Paris to Rouen July 22nd 1894

Posted on June 25, 2016

The vehicles participating in the annual London to Brighton Veteran Car Run represent an impressive array of manufacturers, body types, means of propulsion, and country of origin, and yet I suspect that we would all have marvelled at the entries received for the Paris to Rouen Trial in 1894. Pierre Giffard, the editor and owner of the French newspaper, Le Petit Journal, decided to stage in France what he believed would be the world’s first motor event. His initial request for entries produced 102 responses from would-be drivers, and he reported that there were “more than twenty different methods of propulsion, including steam power ….new petrol power, compressed air, clockwork, gravity, a system of pendulums, a combination of animate and mechanical power”, and there was the Baricycle, a device propelled solely by the weight of its passengers!

Not surprisingly the organisers decided to scrutinise the applicants, and only 25 vehicles survived the process, and when these chosen few were required to undertake a further test, that of travelling 32 miles in four hours, four more vehicles failed. And so 21 competitors (all with either steam or petrol engines), including an articulated De Dion steam tractor, presented themselves in Neuilly, in preparation for the 80 mile excursion to Rouen.

The De Dion led all the way with Georges Lemaitre in a Peugeot and Emile Levassor in a Panhard hard on its heels. Even though the De Dion left the road at one point and became stuck in a potato field, it completed the journey in the winning time of 6hrs 48 mins, an average speed of 11.66mph. Jubilation was, however, short-lived and the prize money of 5,000 Francs was not awarded to the De Dion, because the judges decided that it had not complied with the spirit of the event – the steam tractor required two operators: a driver to steer and a stoker to feed the engine. On the other hand, the judges were most complimentary about the way the De Dion “develops a speed absolutely beyond comparison, especially when going uphill”.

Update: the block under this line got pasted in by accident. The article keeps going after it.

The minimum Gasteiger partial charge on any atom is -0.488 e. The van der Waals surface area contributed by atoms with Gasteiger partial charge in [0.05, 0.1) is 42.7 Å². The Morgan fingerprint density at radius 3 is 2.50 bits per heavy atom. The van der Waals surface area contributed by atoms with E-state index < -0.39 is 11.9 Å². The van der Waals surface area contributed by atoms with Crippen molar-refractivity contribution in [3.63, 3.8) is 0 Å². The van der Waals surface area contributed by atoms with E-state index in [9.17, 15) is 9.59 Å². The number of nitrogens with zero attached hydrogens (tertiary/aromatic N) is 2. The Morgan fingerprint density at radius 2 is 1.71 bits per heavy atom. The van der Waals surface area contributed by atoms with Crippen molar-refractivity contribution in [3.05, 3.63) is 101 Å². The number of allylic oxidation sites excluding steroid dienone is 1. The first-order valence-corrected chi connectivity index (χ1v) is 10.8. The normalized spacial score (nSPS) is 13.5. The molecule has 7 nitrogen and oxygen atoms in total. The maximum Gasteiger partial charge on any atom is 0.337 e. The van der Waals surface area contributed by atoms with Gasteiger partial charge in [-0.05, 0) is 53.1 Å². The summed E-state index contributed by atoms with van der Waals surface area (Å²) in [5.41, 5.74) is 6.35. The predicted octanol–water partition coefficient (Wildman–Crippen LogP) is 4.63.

Perhaps the most significant statistic to emerge from the event was that half the steam driven vehicles failed to finish, whilst all 13 of the petrol driven machines made it to Rouen, a result that clearly did not go unnoticed back in Puteaux!



With due acknowledgement to Geoff Tibballs, Motor-racing’s Strangest Races, London, 2001